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Will an amp blow me out of the water?

  1. BlackSushi222
    Hey guys, so right now I am using an Equation Audio RP-21 out of my Creative X-Fi Titanium sound card, with it EQd a bit in the bass region and to me it sounds great.
     
    However I'm lookin into amps (since this hobby is too addicting), and I read about the PA2V2 from Gary. For the price, it looks great, and I am wondering if this amp + soundcard + headphones would make my eyes go -> O_O.
     
    How about my 32 ohm (easy to drive) JVC HA-S650 for portable use from an Ipod Touch 3G? Would it also make me go -> O_o?
     
    I wanna know if it's worth buying an amp. Thx.
     
  2. ford2
     
     
     
    Try before you buy,it will save you a lot of heartaches,not to mention a lot of other things.
     
  3. stang
    I don't find amps make a night and difference. The actual night and day differences I have heard are from software tweaks. I would give the PA2V2 a shot anyway. It will give you an idea of what an amplifier does. But always put headphones before anything else, imo. I actually put source last on my list strangely enough. I did AB my $150 Zero DAC to a Matrix Mini-i $300 DAC and only found a tiny difference, so I guess that is why. Only single ended though...
     
  4. Uncle Erik Contributor
    It depends on your headphones. Some headphones really open up and sing on a good amp and some don't. I've seen a few people gobsmacked when they finally hear what their headphones are capable of, while other cans are just fine right out of an iPod.
     
  5. TheAudioDude
    I used an old Kenwood stereo receiver to power my D7000s for a couple of months before I got my WA22.  I was expecting to be blown completely out of the water, but at first I was a little disappointed that I paid close to $2k for pretty much the same sound.  Jump forward about 10 months, and I feel like that money was very well spent.  I'm loving my WA22 and tube-rolling is incredibly fun.  I'm tempted to try out my old Kenwood receiver, but sadly (or happily) I re-terminated my D7000s to an XLR connection.  I'm very certain it would sound like utter crap, though.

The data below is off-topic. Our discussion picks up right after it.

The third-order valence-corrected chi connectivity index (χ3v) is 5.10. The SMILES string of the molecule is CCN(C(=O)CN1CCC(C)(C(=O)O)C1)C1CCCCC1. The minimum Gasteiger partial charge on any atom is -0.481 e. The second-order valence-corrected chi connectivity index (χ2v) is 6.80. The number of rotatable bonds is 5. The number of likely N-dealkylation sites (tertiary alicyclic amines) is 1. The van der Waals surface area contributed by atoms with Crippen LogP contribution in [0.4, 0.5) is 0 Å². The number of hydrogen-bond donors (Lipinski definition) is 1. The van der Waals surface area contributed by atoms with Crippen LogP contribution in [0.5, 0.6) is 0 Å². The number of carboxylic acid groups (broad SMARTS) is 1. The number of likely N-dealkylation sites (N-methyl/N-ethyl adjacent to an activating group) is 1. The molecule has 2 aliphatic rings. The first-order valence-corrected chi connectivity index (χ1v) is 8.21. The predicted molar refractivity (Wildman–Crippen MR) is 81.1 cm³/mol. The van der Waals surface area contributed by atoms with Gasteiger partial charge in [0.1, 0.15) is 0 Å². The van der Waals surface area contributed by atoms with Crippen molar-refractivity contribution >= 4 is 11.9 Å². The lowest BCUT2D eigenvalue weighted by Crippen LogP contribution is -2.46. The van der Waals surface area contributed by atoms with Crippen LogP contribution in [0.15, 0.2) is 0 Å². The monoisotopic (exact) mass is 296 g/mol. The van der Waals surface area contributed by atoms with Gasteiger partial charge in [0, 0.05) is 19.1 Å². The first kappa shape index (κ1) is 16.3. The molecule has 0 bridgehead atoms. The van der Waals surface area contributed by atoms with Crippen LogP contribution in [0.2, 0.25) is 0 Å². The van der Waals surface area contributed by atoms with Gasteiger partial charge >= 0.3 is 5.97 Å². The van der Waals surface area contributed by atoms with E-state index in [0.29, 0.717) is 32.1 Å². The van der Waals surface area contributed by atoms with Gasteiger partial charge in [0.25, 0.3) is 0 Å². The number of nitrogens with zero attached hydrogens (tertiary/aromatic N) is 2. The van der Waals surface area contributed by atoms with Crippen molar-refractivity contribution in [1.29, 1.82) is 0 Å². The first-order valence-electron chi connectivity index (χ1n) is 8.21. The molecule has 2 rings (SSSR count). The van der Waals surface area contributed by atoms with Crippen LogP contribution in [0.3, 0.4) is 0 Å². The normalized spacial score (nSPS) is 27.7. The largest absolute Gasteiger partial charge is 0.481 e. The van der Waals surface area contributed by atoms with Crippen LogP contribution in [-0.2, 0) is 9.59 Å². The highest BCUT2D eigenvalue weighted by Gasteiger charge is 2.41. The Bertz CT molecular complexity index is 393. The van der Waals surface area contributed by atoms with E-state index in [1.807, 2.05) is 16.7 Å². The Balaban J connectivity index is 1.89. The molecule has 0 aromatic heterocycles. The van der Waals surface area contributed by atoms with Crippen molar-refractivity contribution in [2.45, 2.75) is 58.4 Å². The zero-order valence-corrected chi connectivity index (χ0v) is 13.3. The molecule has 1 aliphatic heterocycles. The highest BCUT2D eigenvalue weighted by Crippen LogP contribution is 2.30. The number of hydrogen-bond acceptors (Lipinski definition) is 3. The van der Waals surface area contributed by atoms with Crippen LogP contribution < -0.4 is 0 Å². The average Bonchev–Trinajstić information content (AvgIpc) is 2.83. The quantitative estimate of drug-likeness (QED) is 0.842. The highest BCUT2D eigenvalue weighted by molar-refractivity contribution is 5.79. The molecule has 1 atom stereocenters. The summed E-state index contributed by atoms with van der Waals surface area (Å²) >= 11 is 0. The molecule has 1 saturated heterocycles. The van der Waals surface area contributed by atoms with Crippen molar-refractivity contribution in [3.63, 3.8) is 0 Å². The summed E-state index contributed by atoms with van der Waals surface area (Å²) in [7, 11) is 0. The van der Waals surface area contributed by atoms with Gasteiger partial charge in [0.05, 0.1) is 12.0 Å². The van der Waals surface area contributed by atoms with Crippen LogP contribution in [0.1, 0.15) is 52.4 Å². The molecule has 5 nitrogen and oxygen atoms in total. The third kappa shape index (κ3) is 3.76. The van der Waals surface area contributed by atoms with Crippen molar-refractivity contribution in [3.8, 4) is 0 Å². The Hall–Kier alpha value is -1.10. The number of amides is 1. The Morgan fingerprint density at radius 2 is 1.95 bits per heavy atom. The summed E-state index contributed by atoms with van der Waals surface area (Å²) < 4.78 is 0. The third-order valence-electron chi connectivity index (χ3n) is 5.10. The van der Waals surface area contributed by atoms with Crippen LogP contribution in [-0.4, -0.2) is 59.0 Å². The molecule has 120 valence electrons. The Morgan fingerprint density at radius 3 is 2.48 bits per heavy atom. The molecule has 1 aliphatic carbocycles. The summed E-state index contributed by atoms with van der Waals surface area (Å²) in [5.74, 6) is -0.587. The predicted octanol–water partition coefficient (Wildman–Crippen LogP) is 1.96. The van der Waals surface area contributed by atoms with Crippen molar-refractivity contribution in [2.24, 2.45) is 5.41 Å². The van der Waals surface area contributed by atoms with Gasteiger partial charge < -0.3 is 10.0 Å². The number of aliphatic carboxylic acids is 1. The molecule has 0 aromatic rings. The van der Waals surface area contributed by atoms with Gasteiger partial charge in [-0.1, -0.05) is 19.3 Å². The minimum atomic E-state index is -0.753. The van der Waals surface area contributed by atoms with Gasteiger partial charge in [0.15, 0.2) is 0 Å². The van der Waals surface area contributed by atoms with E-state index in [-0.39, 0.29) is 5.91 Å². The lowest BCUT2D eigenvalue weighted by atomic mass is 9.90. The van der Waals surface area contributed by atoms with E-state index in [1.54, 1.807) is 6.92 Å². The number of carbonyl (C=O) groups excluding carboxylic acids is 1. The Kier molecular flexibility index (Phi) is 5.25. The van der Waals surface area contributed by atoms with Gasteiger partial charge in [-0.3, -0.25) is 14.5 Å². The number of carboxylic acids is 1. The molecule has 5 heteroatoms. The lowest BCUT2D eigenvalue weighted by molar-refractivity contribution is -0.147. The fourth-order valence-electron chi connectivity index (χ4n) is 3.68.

6. WyldRage
    Yes, though it depends on your headphones and your ears. I have been blown away twice by amps: when I first heard my MiniMax, and a week ago, when I first heard my Castanet. And this was through my Alessandro MS-1i, a 100$ pair of headphones. I do not know your phones, but I would say that if they are heavily coloured, amps will not help.
     
  7. BlackSushi222
    Hmm, the RP-21 isn't colored at all to me, that's why I needed to bump some frequencies a bit to get it to where I like the sound better for a gaming/musical experience. The thing is, I use that only for at home.
     
    The HA-S650 which I use on the go sound pretty neutral too, almost like the RP-21s, so if you're saying colored phones won't make a difference with an amp, then these 2 mentioned might sound really different? Even if the cans are easy to drive like 32 ohms?
     
    Oh and where could I try these amps? Idk any stores in Germany, Munich specifically that have that, if there are can some1 tell me?
     
     
  8. WyldRage
    Alessandros are Grados, and they all are 32 ohms, and my MS-1i responded well to my amps. I do not know your 'phones, so I can't help you there, trying them out is the right idea. I don't know if you'll be able to find them in stores however, I have never seen any.